Amid rumor of Duterte coma, Malacañang insists no need for medical bulletins

Pia Ranada
Amid rumor of Duterte coma, Malacañang insists no need for medical bulletins
(UPDATED) 'There's no information that the President is sick,' says Presidential Spokesperson Harry Roque as he fends off observations about President Rodrigo Duterte's complexion

MANILA, Philippines (UPDATED) – Malacañang belittled communist leader Jose Maria Sison’s claim that President Rodrigo Duterte entered into a coma, saying the Chief Executive remains healthy and “as strong as a horse.”

“The President is fine and well in Davao attending the Kadayawan Festival,” said Presidential Spokesperson Harry Roque on Monday, August 20.

The day before, Sison posted on Facebook that he received unverified reports that Duterte went into a coma on Sunday, August 19, after attending an event of his law school fraternity, Lex Talionis, in Davao City on Saturday, August 18, his last public appearance.

Sison also commented on the unusual “darkness” of Duterte’s face and supposedly “unstable” walk and handshake.

Roque, however, denied the need for Malacañang to issue medical bulletins from the President’s doctors as a way to put a stop to such rumors.

It’s enough, he said, that Duterte is set to appear on Tuesday, August 21, in Cebu City to attend a conference of the League of Municipalities of the Philippines’ Visayas cluster.

“They say he has a coma and then tomorrow he is going to the League of [Municipalities], what document do you want? Every time he appears in public, we’re debunking reports that he’s in a coma so why do you need a document to show he is in perfectly good health?” said Roque.

Asked why Malacañang is not keen on medical bulletins when the 1987 Constitution states the public must be kept informed if the President has a serious illness, Roque said, “Because I’m not aware the President is sick. There’s no information that the President is sick.”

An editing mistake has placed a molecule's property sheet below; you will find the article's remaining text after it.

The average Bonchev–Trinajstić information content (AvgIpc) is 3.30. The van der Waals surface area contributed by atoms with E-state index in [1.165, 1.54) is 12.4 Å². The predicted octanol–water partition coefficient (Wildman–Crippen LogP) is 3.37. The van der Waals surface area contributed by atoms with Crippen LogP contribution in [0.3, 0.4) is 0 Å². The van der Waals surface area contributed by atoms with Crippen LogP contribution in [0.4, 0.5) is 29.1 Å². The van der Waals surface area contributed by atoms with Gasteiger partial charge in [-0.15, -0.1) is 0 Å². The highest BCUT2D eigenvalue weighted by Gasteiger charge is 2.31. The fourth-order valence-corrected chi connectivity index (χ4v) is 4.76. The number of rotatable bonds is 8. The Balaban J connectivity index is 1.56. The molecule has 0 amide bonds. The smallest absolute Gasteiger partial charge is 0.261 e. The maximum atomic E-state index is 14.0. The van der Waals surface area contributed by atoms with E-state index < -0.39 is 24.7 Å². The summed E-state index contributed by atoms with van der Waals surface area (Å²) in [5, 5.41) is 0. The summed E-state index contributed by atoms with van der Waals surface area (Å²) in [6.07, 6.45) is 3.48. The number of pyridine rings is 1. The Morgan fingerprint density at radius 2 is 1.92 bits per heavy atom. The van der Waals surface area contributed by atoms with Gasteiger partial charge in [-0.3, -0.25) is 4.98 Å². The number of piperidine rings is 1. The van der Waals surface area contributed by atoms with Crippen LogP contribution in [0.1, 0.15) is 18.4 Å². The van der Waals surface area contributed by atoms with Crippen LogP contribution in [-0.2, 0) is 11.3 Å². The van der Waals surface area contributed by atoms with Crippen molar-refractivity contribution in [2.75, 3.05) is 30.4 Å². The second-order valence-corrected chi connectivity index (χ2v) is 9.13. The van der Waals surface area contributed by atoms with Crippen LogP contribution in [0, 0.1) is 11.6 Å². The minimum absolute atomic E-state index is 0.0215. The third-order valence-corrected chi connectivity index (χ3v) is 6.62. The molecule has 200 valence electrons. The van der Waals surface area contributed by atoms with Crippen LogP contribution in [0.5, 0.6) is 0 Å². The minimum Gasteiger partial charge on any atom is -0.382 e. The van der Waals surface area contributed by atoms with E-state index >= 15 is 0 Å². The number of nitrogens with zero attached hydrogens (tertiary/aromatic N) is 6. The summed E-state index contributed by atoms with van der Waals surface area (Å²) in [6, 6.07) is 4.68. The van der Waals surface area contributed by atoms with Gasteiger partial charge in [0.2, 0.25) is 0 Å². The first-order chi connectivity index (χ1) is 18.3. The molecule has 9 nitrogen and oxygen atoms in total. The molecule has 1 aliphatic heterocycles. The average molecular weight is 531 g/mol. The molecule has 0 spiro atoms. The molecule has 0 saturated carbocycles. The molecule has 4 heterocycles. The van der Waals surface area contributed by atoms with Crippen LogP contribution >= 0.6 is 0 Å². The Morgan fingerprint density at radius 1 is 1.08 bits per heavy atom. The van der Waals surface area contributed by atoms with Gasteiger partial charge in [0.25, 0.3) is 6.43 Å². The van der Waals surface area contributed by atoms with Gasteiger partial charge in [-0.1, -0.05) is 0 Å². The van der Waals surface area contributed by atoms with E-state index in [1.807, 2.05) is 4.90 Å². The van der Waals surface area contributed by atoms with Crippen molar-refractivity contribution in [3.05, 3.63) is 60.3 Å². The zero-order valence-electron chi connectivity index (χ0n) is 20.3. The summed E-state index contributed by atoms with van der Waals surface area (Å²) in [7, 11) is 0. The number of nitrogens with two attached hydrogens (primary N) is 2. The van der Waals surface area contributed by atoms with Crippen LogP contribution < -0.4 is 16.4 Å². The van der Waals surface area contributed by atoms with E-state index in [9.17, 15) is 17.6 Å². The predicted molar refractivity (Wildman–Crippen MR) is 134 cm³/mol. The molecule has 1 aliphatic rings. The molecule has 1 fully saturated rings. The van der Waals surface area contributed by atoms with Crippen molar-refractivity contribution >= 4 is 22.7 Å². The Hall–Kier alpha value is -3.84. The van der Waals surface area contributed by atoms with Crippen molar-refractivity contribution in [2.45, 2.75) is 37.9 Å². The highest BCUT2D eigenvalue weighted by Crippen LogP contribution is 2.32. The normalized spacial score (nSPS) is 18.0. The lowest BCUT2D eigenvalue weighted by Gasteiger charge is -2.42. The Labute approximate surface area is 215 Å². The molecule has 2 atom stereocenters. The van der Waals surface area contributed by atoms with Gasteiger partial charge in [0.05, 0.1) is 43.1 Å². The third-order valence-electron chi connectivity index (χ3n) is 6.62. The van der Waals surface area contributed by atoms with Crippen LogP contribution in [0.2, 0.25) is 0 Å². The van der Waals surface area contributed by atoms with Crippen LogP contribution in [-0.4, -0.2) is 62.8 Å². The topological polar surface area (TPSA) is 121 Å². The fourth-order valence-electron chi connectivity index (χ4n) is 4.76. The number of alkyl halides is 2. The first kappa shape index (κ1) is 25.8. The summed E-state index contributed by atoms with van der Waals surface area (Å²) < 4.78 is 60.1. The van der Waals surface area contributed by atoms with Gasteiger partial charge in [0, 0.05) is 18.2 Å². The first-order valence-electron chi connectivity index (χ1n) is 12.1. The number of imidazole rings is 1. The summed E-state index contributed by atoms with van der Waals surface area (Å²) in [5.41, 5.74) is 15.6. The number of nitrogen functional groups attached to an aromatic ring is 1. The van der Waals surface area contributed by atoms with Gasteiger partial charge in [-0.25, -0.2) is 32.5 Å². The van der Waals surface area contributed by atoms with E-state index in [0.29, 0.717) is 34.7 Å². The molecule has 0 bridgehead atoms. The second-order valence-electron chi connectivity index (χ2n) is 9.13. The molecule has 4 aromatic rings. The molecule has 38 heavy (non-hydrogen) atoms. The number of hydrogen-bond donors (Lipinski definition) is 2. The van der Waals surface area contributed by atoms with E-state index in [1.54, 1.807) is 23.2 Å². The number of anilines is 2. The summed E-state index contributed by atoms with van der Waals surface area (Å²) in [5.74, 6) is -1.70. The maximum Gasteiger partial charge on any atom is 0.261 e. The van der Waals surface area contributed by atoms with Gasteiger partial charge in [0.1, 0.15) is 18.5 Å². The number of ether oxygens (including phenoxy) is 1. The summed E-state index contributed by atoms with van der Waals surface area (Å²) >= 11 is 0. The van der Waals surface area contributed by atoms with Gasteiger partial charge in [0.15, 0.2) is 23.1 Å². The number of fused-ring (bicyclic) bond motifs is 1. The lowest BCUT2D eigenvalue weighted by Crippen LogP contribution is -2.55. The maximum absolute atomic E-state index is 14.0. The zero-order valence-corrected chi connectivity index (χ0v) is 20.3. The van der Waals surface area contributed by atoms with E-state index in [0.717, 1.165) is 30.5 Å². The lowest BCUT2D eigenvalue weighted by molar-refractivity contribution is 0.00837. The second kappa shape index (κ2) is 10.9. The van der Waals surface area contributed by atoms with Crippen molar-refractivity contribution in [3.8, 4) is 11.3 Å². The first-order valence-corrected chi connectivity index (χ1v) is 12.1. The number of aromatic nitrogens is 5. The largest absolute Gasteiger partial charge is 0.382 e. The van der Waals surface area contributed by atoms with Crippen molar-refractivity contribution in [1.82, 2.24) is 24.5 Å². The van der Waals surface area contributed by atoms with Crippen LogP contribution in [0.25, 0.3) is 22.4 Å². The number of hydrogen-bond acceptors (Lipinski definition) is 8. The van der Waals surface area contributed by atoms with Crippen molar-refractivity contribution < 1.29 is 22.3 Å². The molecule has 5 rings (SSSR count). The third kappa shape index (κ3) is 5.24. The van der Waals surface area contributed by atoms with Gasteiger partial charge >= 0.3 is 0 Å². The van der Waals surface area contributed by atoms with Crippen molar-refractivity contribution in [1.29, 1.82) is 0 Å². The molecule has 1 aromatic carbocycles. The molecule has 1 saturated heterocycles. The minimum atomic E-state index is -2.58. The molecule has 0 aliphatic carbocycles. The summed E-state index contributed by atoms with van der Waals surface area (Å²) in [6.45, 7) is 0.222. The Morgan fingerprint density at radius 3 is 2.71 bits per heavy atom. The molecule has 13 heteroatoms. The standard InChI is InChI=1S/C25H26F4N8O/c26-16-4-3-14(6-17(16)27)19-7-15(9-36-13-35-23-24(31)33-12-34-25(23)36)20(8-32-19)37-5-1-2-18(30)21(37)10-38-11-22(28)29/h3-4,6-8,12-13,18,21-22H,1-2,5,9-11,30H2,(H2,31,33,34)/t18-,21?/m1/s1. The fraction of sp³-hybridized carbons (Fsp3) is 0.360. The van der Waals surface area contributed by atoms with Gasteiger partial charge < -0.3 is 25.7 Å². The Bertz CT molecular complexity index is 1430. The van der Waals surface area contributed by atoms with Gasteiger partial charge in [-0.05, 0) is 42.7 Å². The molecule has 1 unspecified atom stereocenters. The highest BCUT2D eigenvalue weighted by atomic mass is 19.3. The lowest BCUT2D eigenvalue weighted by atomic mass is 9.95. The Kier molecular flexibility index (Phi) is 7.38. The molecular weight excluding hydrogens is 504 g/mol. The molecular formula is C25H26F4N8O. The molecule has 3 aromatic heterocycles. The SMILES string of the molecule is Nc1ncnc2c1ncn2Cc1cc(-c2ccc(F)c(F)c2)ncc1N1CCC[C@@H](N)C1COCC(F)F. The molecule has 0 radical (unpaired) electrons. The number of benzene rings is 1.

Duterte, he claims, is being transparent enough by talking about his health in public speeches.

“The President already said that he was given a clean bill of health so that’s actually making public the results of his medical tests,” said Roque.

Is that enough? Despite Roque’s statements, past presidents have done more than let their spokesmen or themselves make claims about the state of their health, as a Rappler explainer shows. Presidents Fidel Ramos and Gloria Macapagal Arroyo issued medical bulletins from their doctors when they had medical procedures done. In Duterte’s case, however, the public relies only on Roque’s words or Duterte’s for an account of his health.

Duterte’s dark skin

Roque also brushed aside observations that parts of Duterte’s face appear to be darker than before, which some say could be symptoms of a disease or the effect of certain medical treatments.

The spokesman said maybe the President merely forgot to wear his usual face “powder.”

“I don’t know. Maybe he was just not wearing powder. Normally the President wears powder. Maybe there was just a photo taken of him without powder so I don’t see anything extraordinarily different with the color of the President’s face,” said Roque.

The spokesman also downplayed the shaking of Duterte’s hand observed during his last oath-taking with new government officials.

“Kung nanginginig siya, nanginginig siya sa galit lalo na doon sa isyu ng korupsyon. Galit na galit talaga ‘yun,” said Roque. (If his hand was shaking, it was shaking from anger especially over the issue of corruption. He is really outraged.)

Meanwhile, Special Assistant to the President Bong Go and Senator Aquilino Pimentel III joined Roque in assuring the public that Duterte is in good health.

“Nasa kama lang nag-rest, kausap ko pa 2 am kaninang madaling araw si PRRD (President Rodrigo Roa Duterte),” Go said in a message. (He is just in bed resting. I spoke with PRRD 2 am today.)

Pimentel, one of Duterte’s allies, also said: “He is healthy. Why believe in the report of someone hundreds of kilometers away in Europe?”

Both Roque and Go said Sison is spreading false information. – Rappler.com

Add a comment

Sort by

There are no comments yet. Add your comment to start the conversation.

Pia Ranada

Pia Ranada is a senior reporter for Rappler covering Philippine politics and environmental issues. For tips and story suggestions, email her at pia.ranada@rappler.com.